The shaved ice tastes rough and plain in my mouth with tiny popping flakes from Milo chocolate powder. The pudding is too plain even with the help of green tea ice cream, which is also slowly fading in my mouth without giving enough good impact. The mochis are overpowered by all those messes, providing only chewy texture from time to time. There is just not enough harmony in this so-called Kakigori.

The only good thing that helps this dish is probably the red bean paste. Smooth, sweet and still maintains its natural nutty flavour; it helps harmonising the entire dish. Still, it’s not enough to make me recommend Kakigori to any of you. To be honest, Hong Tang (check it on Google!) does much better job than Sumo Boo in this case.

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Not wanting disappointment to cloud my judgment, I quickly move into Buta Naked Ramen. A small bowl of sticky ramen glistening with spicy sauce accompanied by small dices of pork meats and sunny fried egg. The portion is appropriate as snack, but definitely not for those who are looking for big lunch. Or any other lunch in particular.

Here is my first impression: Gosh! This ramen is freaking spicy!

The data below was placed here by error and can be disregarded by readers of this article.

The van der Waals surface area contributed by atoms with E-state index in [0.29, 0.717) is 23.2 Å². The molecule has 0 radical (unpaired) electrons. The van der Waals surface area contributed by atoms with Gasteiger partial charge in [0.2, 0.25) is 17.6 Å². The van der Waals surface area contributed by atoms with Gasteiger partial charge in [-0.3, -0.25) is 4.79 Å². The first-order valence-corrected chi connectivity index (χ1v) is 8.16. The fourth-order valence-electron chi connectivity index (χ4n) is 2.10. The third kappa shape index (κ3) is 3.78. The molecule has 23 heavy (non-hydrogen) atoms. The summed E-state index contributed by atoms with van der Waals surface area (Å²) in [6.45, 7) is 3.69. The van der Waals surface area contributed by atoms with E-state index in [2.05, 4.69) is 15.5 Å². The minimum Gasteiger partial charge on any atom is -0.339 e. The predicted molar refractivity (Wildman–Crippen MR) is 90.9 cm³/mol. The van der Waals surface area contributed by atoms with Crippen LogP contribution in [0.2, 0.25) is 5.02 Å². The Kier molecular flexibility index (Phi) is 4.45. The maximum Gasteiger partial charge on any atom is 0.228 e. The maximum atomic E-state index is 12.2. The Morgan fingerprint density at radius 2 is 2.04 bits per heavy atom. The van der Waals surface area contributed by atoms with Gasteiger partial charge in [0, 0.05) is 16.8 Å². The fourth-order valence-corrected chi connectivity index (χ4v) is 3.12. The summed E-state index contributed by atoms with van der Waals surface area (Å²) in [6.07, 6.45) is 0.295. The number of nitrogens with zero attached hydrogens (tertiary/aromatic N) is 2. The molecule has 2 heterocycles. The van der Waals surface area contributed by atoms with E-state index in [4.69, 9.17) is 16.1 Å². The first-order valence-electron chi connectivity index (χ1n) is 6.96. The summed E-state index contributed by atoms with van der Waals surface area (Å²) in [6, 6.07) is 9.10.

As an Indonesian, I can pretty much handle spicy dish. From green small chills (usually sold by street vendors with their giant ageing frying pans and label-less oil) to Japanese iconic wasabi. However they are way different than what Sumo Boo has created. At first the ramen feels nice in your mouth; it’s a little harder than Ikkudoichi’s ramen, but with perfect saltiness. Then, when it touches down the base of your throat, the Vesuvius explodes in one giant burst of flame. It burns my tongue and my stomach feels unnaturally warm. My best guess is they use something similar with traditional Chinese chilli that deafens your tongue instead of warming your stomach. The diced pork helps a little though; charred on the outside with nice juicy fat quickly filling up my mouth the moment I chew it. Hmm, just the way I like it.